Vegetation Measurement and Monitoring

8.3: Plot-based Cover Methods

Video presentation

Watch this video presentation for an overview and discussion of plot-based methods.

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Learning Guide

Plot-based Estimates of Cover

Cover can be measured in plots or quadrats by estimating the proportion of the plot area that is covered by vegetation. Measurements can be either ocular (visual estimation by an observer) or mapped (as with pantograph tracing or gridded plot). Ocular estimates have a tendency for high variability between observers and are subjective measurements, while mapping is more consistent and less subjective.

Plot-based techniques work best for canopy cover, whereas basal cover is difficult to estimate using this approach because it can be difficult to see plant bases below the vegetation canopy. Most plot-based methods are specifically designed to estimate cover of herbaceous plants and do not work well for shrubs or trees.


Advantages of Plot-based Techniques
  1. Ocular cover estimates in plots are often used because they are a simple and rapid way to obtain detailed plant community information.
  2. Plot methods are better at recording rare species, or those species with cover values less than 3%, compared to line or point-based methods.
  3. Mapping methods (also called charting methods) provide detailed, objective information that can be compared easily between observers and years. While time consuming, these methods have produced many high quality, historic records that enable comparisons over very long time periods.


Limitations of Plot-based Techniques
  1. The primary limitation of plot-based ocular estimates of cover is that they are relatively subjective and therefore may not be consistent from observer to observer or from year to year.
  2. Ocular estimation requires long, thorough training and calibration in order to obtain consistent results, which may not be cost or time effective for groups conducting monitoring.
  3. Observers must be able to identify plants to species if community composition data are desired.
  4. Mapping cover is a very time consuming process and may not be suitable for monitoring that requires large sample sizes.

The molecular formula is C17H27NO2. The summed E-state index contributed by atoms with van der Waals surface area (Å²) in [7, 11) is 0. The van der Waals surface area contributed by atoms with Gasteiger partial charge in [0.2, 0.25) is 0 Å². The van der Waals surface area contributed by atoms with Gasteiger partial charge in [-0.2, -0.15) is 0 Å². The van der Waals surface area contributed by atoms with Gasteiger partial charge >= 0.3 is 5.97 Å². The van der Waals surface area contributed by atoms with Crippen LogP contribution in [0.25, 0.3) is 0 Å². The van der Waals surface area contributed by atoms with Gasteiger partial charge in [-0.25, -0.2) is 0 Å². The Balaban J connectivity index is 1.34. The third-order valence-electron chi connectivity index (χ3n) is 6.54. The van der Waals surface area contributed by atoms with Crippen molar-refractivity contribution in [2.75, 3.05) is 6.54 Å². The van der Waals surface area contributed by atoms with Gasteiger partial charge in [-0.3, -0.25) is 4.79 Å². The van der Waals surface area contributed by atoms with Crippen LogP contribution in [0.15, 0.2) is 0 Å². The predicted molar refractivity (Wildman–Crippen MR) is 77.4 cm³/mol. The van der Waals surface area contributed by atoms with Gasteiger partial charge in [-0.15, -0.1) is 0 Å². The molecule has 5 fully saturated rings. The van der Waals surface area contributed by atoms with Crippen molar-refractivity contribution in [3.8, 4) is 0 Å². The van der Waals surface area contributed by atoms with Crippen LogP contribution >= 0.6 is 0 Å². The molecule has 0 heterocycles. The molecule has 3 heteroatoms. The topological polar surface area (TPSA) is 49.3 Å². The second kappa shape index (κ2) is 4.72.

Ocular Estimation

Ocular cover estimates are obtained when an observer examines a plot from above and estimates the percentage of the plot that is covered by the canopy of each plant species. This is best done by visually estimating progressively larger proportions of the plot, and then comparing the area covered by a species to a known percentage of the area within the plot.

Ocular cover estimates reflect the accumulated amount of cover by species, regardless of the number of individuals that contribute to the canopy cover.

NOTE: Before using any type of ocular estimation method, be sure to determine whether you are estimating canopy or foliar cover, so that you know whether to include or exclude gaps in canopy.

Examine the quadrat in Figure 1. Visually divide the area into quarters and halves. Then, estimate the percentage of the quadrat occupied by the canopy of each of the species. How accurate do you think you are?


Figure 1. Graphic illustration of a quadrat that includes various amounts of canopy from 5 species (species A – E).

Most people can determine which species have the least canopy cover (species E) and the most canopy cover (species A), and probably find that canopy cover of species B and D are similar. Being able to precisely estimate cover values would certainly be facilitated by markings on the quadrat frame to create virtual grid-cells.

This exercise in ocular estimation should help you to appreciate the potential for subjectivity and variation between observers, or even between quadrats read by the same observer. So, while a large amount of data can be collected in a relatively short period of time, the ability to obtain precise and accurate ocular cover estimates requires a large investment of time to train and calibrate observers.

Semi-Quantitative Ocular Estimates

Several vegetation assessment protocols have been developed that are relatively quick and easy, because they avoid the need to estimate cover to an exact percent value.

With semi-quantitative ranking methods, cover is estimated within specific ranges of values, or cover classes. These methods were developed to reduce variation in ocular cover estimates while rapidly and efficiently gathering large amounts of information about a plant community.

The most common technique used on grasslands and shrublands was proposed by Rexford Daubenmire in 1959. Other methods using cover classes are the Braun-Blanquet (1965), Domin-Krajina (Shimwell 1972), EcoData (Jensen et al. 1994) and Bailey and Poulton (1968). Each of these methods follows the same basic principles, with modifications to the number and range of cover classes, and the size and shape of plots. These methods are briefly reviewed on page 179 in Measuring and Monitoring Plant Populations (Elzinga et al. 1998). The following section examines the method developed by Daubenmire (1959).

Daubenmire Cover Class Method

The Daubenmire method categorizes ocular cover estimates into 6 cover classes, which give ranges of cover instead of exact estimates (Table 1). For example, if we have a quadrat with approximately 12% cover of Indiangrass (Sorghastrum nutans) and 68% cover of switchgrass (Panicum virgatum), the corresponding cover classes would be class 2 and class 4.